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Council discusses snow removal improvements

DAN FOSCALINA

Nearly a month after the last major snowstorm, snow removal continued to draw considerable attention at last week’s Truckee Town Council meeting.

Councilmembers listened to several residents from Tahoe Donner and Glenshire unhappy with the town’s snow removal performance during the December and January storms.

Town Manager Steve Wright said the agenda item did not require action, but was brought before the council so it could hear snow removal improvement suggestions and direct the Snow Removal Committee.

Committee follow-up

Town Public Works Director Tom Covey said public works staff identified some pertinent questions raised by residents during the Feb. 11 Snow Removal Committee meeting.

“We brought forth some of the questions we have got over the snowplow hot line and from letters we have received,” Covey said. “We asked folks to give us more direction on what they want.”

The first in a list of positive suggestions Covey said merited council consideration was cross-training town employees in operating several pieces of equipment.

“This seems like a very sound suggestion, however, it takes a full season to train an employee before they become proficient,” Covey said, adding personnel from the Building, Engineering and Animal Control departments have been trained to help during severe storms.

Sending a shift supervisor to check areas in Truckee reporting unplowed roads also was suggested, Covey said.

“This is our current policy but we will increase our efforts in this area,” he said.

Covey also said most residents he spoke with were concerned about realistic time estimates for plow service.

“This was one of our greatest shortcomings in the past storm. We gave people our best estimate, unfortunately they were off by many hours,” Covey said. “If we cannot guarantee an accurate estimate, we will provide at least a 24-hour notice.”

Other suggestions from the snow removal meeting included piling snow away from intersections to improve visibility, turning plow blades when passing driveways to minimize berms, changing worker days off to midweek and hiring more regular employees.

“Whatever we decide here tonight about staffing problems, however, won’t be fixed until next winter,” Covey said, again noting the time frame required to properly train rookie equipment operators.

Mayor Bob Drake and Councilmember Josh Susman questioned Covey about plow blade gates that can be attached to equipment to minimize berms. Drake said Tahoe City and South Lake Tahoe use the gates.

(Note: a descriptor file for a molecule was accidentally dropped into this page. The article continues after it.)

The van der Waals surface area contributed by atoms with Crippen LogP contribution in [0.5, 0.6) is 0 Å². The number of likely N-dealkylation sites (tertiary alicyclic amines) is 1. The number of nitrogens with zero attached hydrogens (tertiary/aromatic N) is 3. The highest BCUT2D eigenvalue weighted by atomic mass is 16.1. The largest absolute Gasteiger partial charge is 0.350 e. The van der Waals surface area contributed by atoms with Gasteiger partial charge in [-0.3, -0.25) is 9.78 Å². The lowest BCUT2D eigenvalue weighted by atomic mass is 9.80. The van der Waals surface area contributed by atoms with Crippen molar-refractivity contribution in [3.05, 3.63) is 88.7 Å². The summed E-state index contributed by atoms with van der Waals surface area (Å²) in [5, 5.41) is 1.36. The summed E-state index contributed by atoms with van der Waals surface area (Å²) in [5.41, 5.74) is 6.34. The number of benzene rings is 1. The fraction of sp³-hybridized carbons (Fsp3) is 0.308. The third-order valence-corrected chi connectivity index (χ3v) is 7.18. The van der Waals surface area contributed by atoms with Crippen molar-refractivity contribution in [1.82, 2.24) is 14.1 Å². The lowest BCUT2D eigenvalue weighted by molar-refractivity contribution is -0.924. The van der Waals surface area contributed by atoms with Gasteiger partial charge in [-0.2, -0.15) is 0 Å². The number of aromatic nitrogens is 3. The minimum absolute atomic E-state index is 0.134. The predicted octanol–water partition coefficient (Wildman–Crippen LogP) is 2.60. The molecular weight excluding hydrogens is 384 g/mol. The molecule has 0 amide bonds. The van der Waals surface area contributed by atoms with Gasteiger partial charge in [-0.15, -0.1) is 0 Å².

Covey said the gates are of no use in large storms that leave massive snow accumulations behind. He said the gates can reduce berms in light snowstorms. The town, however, would incur retrofitting costs and gates almost double snow removal times, he added.

“We budgeted for a level of service for a level of storm,” Councilmember Don McCormack said. “There comes a time in a storm when you can’t keep the roads two lanes wide and fully passable.

“Level II is not a happy level of service, but it lets properly equipped vehicles in and out and lets emergency vehicles get in.”

Tahoe Donner resident Parvin Darabi said the town must look at other options like coordinating plow times with the driveway contractors and asking for volunteers to help plow roads.

“I don’t believe the city has looked at other options,” Darabi said.

Tahoe Donner resident Paul Leyton said he saw a snowplow only once over the Jan. 24 weekend. He recommended hiring more personnel, raising worker wages, giving incentives for workers, redefining Level II storms and setting up lease-purchase agreements for more equipment.

Several residents questioned how tax assessment monies from Tahoe Donner are used. McCormack said the fees are $95 per developed parcel and $60 for those undeveloped, and the Tahoe Donner Association changed the use of these fees from snow removal service to road maintenance only.

“I was president of the association at the time and it requested it,” McCormack said.

Susman and Drake said snow removal will be addressed during the town’s next budgeting period.

“As the budget process moves on we will be looking at the complaints and what it will take to fix things,” Drake said. “We will do something; it may not be enough but we will try.”


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